Personally, Jesus’ teachings in the Sermon on the Mount have convicted me to become what I often call, a “Jesus pacifist.” And what better example do we have of Jesus pacifism going face to face with racism than Martin Luther King Jr., who took the peaceful tactics of Jesus and put them to the test, proving that such techniques are far more powerful than some might have imagined. Had it not needed to be a playable video game, Tales of Arise might have told such a story itself, but as a video game, it’s filled to the brim with battles.
But fighting our battles the Jesus way requires us to think in the form of the cross. It’s unpleasant and often unsatisfying, but if God can sink to our level and put on human flesh, and then wrap a towel around himself and wash his disciples feet like a common slave would have done in his time, then changing the world the Jesus way is going to take some… creativity, to say the least. Simply oppressing our oppressors will not go on to change anything. It may change the power dynamics of a society, but it won’t change fabric of those dynamics like peaceful tactics will. And actually, the game does try to address that topic as well, which we’ll get into now.
Theme 2: The Domination Cycle
Let’s return to a character we already mentioned, Almeidria, the lord of the fourth realm. Now when you first arrive at the fourth realm, you discover that the Dahnan’s have chased Almeidria out of town and overthrown and killed the Renan’s who used to live there. Now on one side of the coin, this should sound familiar, as that’s more or less what you and your team have been doing throughout the game—walking into towns, killing their lords, and trying to change the power dynamics. That being said, kudos to the writers for scripting into their game a scenario that proves that redemptive violence doesn’t work (or for at least being willing to agree that it sometimes doesn’t work).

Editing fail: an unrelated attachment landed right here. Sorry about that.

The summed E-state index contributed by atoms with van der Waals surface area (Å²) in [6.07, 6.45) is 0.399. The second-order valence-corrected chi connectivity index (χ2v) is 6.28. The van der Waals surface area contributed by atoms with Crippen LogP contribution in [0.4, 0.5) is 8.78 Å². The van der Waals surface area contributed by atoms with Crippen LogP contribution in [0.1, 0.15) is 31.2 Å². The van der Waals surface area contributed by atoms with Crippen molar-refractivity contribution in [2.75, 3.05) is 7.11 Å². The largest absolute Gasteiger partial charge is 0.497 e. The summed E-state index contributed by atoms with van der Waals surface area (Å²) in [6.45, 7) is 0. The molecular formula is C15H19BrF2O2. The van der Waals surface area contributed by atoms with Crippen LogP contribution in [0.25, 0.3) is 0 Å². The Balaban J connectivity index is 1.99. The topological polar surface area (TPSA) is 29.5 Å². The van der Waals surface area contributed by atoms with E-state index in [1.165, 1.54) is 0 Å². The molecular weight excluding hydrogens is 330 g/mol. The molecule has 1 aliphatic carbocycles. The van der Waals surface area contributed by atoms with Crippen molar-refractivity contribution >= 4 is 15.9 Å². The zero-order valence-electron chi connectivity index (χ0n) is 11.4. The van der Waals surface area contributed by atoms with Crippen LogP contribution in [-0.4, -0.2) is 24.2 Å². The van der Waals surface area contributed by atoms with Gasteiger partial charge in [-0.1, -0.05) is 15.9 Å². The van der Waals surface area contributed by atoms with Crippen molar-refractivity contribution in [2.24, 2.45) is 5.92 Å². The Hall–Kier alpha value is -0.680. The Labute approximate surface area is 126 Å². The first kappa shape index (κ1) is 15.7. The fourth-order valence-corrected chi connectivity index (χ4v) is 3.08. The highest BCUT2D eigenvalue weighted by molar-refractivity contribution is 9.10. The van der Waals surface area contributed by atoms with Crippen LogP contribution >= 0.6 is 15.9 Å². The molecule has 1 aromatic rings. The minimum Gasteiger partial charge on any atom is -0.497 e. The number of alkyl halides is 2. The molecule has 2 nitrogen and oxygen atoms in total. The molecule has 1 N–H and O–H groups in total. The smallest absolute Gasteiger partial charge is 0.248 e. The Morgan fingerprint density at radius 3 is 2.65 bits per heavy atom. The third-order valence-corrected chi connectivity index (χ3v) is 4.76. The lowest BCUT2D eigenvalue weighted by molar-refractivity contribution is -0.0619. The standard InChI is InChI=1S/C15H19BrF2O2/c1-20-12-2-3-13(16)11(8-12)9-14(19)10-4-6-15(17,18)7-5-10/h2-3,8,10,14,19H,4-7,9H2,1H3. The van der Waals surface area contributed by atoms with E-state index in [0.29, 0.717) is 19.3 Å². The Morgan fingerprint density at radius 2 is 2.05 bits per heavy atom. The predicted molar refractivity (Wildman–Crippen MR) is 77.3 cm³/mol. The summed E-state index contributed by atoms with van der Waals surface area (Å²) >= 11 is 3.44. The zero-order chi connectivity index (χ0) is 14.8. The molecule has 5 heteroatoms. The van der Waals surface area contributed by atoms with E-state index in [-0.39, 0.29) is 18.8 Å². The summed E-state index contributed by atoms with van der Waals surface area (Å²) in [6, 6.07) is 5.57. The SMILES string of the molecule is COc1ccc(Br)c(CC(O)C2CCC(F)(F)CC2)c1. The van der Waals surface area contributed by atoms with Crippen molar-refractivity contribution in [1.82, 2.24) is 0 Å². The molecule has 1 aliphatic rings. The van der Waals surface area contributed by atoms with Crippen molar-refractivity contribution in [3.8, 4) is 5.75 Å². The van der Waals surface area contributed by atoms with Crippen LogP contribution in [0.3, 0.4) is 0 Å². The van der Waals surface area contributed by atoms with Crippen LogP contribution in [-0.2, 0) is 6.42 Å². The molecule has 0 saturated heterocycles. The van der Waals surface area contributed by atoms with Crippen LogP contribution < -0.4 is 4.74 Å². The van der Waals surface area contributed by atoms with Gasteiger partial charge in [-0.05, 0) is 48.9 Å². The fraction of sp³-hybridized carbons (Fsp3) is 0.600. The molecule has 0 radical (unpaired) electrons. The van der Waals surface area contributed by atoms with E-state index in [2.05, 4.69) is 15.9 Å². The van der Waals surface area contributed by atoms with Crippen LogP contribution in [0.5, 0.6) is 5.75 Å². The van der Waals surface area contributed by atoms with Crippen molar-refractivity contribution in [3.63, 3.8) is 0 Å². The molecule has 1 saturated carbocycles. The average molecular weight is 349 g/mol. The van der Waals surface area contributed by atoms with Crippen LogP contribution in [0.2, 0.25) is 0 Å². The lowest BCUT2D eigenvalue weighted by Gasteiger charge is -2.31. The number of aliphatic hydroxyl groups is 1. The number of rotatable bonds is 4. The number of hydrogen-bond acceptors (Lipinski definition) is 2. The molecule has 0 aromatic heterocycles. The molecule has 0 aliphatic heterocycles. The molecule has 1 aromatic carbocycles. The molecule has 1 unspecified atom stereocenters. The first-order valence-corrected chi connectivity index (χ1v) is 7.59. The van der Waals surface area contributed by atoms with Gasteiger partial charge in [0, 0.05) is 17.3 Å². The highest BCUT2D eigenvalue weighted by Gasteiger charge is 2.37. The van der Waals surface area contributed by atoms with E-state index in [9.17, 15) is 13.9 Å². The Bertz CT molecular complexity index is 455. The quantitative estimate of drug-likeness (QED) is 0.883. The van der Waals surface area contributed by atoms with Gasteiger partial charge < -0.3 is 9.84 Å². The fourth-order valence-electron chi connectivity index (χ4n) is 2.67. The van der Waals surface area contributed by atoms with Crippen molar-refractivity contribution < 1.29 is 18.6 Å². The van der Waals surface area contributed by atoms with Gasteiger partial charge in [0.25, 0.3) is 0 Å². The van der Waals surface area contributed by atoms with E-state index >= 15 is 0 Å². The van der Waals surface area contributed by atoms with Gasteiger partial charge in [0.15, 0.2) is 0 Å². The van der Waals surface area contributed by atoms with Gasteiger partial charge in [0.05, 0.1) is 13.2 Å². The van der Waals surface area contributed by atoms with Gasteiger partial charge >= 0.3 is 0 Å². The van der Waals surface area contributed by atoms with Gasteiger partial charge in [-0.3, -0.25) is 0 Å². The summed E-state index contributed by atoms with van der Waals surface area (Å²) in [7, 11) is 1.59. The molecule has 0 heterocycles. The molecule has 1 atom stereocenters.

Not long after you arrive at the fourth realm, you meet Dedyme, the leader of the Dahnan rebellion and he is a complete tool. He doesn’t listen to anyone, he acts like a jerk, and he thinks he can do no wrong. Your team partially finds him repulsive because, in order to seize control of the realm, he had to set off bombs that killed his own people. And the more Dedyme talks, the more you realize he’s fueled by racism and hatred. The oppressed has become the oppressor and you quickly realize that there is no difference between him and Almeidria. He might be on the underdog team that we’re rooting for, but he plays just as dirty as the his enemies.
In his trilogy of books, “The Powers,” Bible scholar Walter Wink explains what he famously coined, “The Domination System,” and it’s essentially what we see at play here in Dedyme’s story. In his third book in the series, “Engaging the Powers” he boldly declares,
“Forcible resistance transforms itself into what it opposes. As long as we continue to justify violence as “Christian,” we will remain blind to our own captivity to the hypnosis of mimetic rivalry. We really do have to choose whether to continue to support the Domination System, driven as it is by the myth of redemptive violence. This is the great divide that separates the gospel from all the apparently compelling justifications provided by the ideological counterfeit of the gospel. Any religious message that promises that we can win in the terms laid down by the Domination System is apostate. Any theology that promises success, national supremacy, or victory through redemptive violence is apostate. Any piety that equates the gospel with getting ahead, being number one, or salvation through patriotism is apostate.”
Falling into the cycle of this domination system is pretty natural for most of us. To some extent, it’s even built into us. For example, when your amygdala goes into alarm mode it shuts down the part of your brain that is associated with relational connection, empathy, impulse control, self-reflection, moral judgment, conscience, and so on. It’s point in doing this is to help you survive in threatening situations, but the unfortunate side-effect is that it can make us less human towards each other.